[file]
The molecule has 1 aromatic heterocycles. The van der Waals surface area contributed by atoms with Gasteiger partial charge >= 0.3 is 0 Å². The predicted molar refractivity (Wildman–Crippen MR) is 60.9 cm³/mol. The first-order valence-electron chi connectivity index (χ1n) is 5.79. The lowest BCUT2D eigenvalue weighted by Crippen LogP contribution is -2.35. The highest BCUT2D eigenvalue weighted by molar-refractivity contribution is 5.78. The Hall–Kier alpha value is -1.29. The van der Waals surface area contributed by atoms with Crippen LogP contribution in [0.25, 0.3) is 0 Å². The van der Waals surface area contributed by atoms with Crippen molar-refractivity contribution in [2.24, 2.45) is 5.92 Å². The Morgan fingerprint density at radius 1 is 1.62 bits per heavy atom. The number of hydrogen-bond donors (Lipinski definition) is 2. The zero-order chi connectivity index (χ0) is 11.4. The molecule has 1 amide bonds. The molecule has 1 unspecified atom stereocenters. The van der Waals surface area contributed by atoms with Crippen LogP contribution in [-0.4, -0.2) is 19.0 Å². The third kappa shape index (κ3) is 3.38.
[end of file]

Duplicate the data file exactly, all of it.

The molecule has 1 aromatic heterocycles. The van der Waals surface area contributed by atoms with Gasteiger partial charge >= 0.3 is 0 Å². The predicted molar refractivity (Wildman–Crippen MR) is 60.9 cm³/mol. The first-order valence-electron chi connectivity index (χ1n) is 5.79. The lowest BCUT2D eigenvalue weighted by Crippen LogP contribution is -2.35. The highest BCUT2D eigenvalue weighted by molar-refractivity contribution is 5.78. The Hall–Kier alpha value is -1.29. The van der Waals surface area contributed by atoms with Crippen LogP contribution in [0.25, 0.3) is 0 Å². The van der Waals surface area contributed by atoms with Crippen molar-refractivity contribution in [2.24, 2.45) is 5.92 Å². The Morgan fingerprint density at radius 1 is 1.62 bits per heavy atom. The number of hydrogen-bond donors (Lipinski definition) is 2. The zero-order chi connectivity index (χ0) is 11.4. The molecule has 1 amide bonds. The molecule has 1 unspecified atom stereocenters. The van der Waals surface area contributed by atoms with Crippen LogP contribution in [-0.4, -0.2) is 19.0 Å². The third kappa shape index (κ3) is 3.38.